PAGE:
Here I would point out, as a symptom equally worthy of notice, the ABSENCE OF FEELING which usually accompanies laughter. It seems as though the comic could not produce its disturbing effect unless it fell, so to say, on the surface of a soul that is thoroughly calm and unruffled. Indifference is its natural environment, for laughter has no greater foe than emotion. I do not mean that we could not laugh at a person who inspires us with pity, for instance, or even with affection, but in such a case we must, for the moment, put our affection out of court and impose silence upon our pity. In a society composed of pure intelligences there would probably be no more tears, though perhaps there would still be laughter; whereas highly emotional souls, in tune and unison with life, in whom every event would be sentimentally prolonged and re-echoed, would neither know nor understand laughter. Try, for a moment, to become interested in everything that is being said and done; act, in imagination, with those who act, and feel with those who feel; in a word, give your sympathy its widest expansion: as though at the touch of a fairy wand you will see the flimsiest of objects assume importance, and a gloomy hue spread over everything. Now step aside, look upon life as a disinterested spectator: many a drama will turn into a comedy. It is enough for us to stop our ears to the sound of music, in a room where dancing is going on, for the dancers at once to appear ridiculous. How many human actions would stand a similar test? Should we not see many of them suddenly pass from grave to gay, on isolating them from the accompanying music of sentiment? To produce the whole of its effect, then, the comic demands something like a momentary anesthesia of the heart. Its appeal is to intelligence, pure and simple.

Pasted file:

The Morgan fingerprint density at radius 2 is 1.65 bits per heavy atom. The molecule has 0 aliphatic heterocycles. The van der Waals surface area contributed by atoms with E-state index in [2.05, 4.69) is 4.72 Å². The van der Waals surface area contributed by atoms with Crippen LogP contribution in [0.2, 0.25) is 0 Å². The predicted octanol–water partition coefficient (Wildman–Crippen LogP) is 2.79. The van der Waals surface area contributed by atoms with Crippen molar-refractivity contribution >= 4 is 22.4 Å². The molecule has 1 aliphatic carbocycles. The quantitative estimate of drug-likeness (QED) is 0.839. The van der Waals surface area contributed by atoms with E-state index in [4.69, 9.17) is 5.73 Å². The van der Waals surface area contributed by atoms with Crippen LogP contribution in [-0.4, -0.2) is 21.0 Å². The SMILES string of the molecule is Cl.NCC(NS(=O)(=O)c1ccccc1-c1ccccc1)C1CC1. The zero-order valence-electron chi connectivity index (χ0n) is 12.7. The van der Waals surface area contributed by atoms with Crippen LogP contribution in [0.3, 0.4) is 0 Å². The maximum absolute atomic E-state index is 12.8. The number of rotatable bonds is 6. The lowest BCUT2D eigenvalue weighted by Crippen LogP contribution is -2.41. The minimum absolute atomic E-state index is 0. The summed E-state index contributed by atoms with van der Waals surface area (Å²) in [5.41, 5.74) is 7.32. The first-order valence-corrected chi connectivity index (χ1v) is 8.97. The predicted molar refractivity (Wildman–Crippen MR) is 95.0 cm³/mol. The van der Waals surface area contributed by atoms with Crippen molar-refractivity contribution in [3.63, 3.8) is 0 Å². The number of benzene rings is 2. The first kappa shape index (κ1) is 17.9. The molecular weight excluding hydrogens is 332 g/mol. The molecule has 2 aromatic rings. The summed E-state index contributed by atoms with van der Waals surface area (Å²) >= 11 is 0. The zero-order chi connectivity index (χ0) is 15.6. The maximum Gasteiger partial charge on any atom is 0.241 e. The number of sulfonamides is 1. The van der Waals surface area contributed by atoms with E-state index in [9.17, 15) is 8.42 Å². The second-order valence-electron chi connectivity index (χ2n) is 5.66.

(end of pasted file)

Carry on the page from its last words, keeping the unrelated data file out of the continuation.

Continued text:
As used in the first paragraph, how can the underlined term "distillation" be definied?

Possible Answers:

The repeated cycles of boiling and cooling a liquid

The classification of a comic

A form of laughter

Separation and analysis

Correct answer:

Separation and analysis

Explanation:

Looking at the context of how "distillation" is used in the passage, it most likely means separation and analysis. The author is asking a rhetorical question regarding which form of distillation will result in discovering the deeper meaning of laughter. Thus, it cannot refer to a form of laugher or the classification of a comic, and while distillation in the scientific sense refers to heating/cooling of a liquid, that is not what it means in this context.

Example Question #71 : Determining Context Dependent Meanings Of Words In Humanities Passages

Adapted from Laughter: An Essay on the Meaning of the Comic by Henri Bergson (1914 ed.)

What does laughter mean? What is the basal element in the laughable? What common ground can we find between the grimace of a merry- andrew, a play upon words, an equivocal situation in a burlesque and a scene of high comedy? What method of distillation will yield us invariably the same essence from which so many different products borrow either their obtrusive odour or their delicate perfume? The greatest of thinkers, from Aristotle downwards, have tackled this little problem, which has a knack of baffling every effort, of slipping away and escaping only to bob up again, a pert challenge flung at philosophic speculation. Our excuse for attacking the problem in our turn must lie in the fact that we shall not aim at imprisoning the comic spirit within a definition. We regard it, above all, as a living thing. However trivial it may be, we shall treat it with the respect due to life. We shall confine ourselves to watching it grow and expand. Passing by imperceptible gradations from one form to another, it will be seen to achieve the strangest metamorphoses. We shall disdain nothing we have seen. Maybe we may gain from this prolonged contact, for the matter of that, something more flexible than an abstract definition,--a practical, intimate acquaintance, such as springs from a long companionship. And maybe we may also find that, unintentionally, we have made an acquaintance that is useful. For the comic spirit has a logic of its own, even in its wildest eccentricities. It has a method in its madness. It dreams, I admit, but it conjures up, in its dreams, visions that are at once accepted and understood by the whole of a social group. Can it then fail to throw light for us on the way that human imagination works, and more particularly social, collective, and popular imagination? Begotten of real life and akin to art, should it not also have something of its own to tell us about art and life?